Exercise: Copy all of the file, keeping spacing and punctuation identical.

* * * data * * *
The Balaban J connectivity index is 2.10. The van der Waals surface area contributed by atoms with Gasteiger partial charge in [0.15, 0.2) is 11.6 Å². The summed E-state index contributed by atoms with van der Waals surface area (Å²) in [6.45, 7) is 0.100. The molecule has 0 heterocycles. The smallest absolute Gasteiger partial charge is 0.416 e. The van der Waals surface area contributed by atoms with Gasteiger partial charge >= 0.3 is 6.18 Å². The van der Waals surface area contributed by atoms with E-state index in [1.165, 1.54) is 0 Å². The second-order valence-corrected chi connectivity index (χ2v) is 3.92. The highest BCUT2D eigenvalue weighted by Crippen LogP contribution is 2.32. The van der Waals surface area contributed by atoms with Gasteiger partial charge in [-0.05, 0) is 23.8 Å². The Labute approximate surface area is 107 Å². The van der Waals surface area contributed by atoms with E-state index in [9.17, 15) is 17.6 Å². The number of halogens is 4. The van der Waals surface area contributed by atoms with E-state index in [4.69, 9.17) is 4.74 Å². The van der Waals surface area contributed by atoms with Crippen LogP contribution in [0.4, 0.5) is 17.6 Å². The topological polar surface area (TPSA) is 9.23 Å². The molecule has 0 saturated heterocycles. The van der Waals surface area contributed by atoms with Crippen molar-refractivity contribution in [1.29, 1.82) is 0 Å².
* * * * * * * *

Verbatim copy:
The Balaban J connectivity index is 2.10. The van der Waals surface area contributed by atoms with Gasteiger partial charge in [0.15, 0.2) is 11.6 Å². The summed E-state index contributed by atoms with van der Waals surface area (Å²) in [6.45, 7) is 0.100. The molecule has 0 heterocycles. The smallest absolute Gasteiger partial charge is 0.416 e. The van der Waals surface area contributed by atoms with Gasteiger partial charge >= 0.3 is 6.18 Å². The van der Waals surface area contributed by atoms with E-state index in [1.165, 1.54) is 0 Å². The second-order valence-corrected chi connectivity index (χ2v) is 3.92. The highest BCUT2D eigenvalue weighted by Crippen LogP contribution is 2.32. The van der Waals surface area contributed by atoms with Gasteiger partial charge in [-0.05, 0) is 23.8 Å². The Labute approximate surface area is 107 Å². The van der Waals surface area contributed by atoms with E-state index in [9.17, 15) is 17.6 Å². The number of halogens is 4. The van der Waals surface area contributed by atoms with E-state index in [4.69, 9.17) is 4.74 Å². The van der Waals surface area contributed by atoms with Crippen LogP contribution in [0.4, 0.5) is 17.6 Å². The topological polar surface area (TPSA) is 9.23 Å². The molecule has 0 saturated heterocycles. The van der Waals surface area contributed by atoms with Crippen molar-refractivity contribution in [1.29, 1.82) is 0 Å².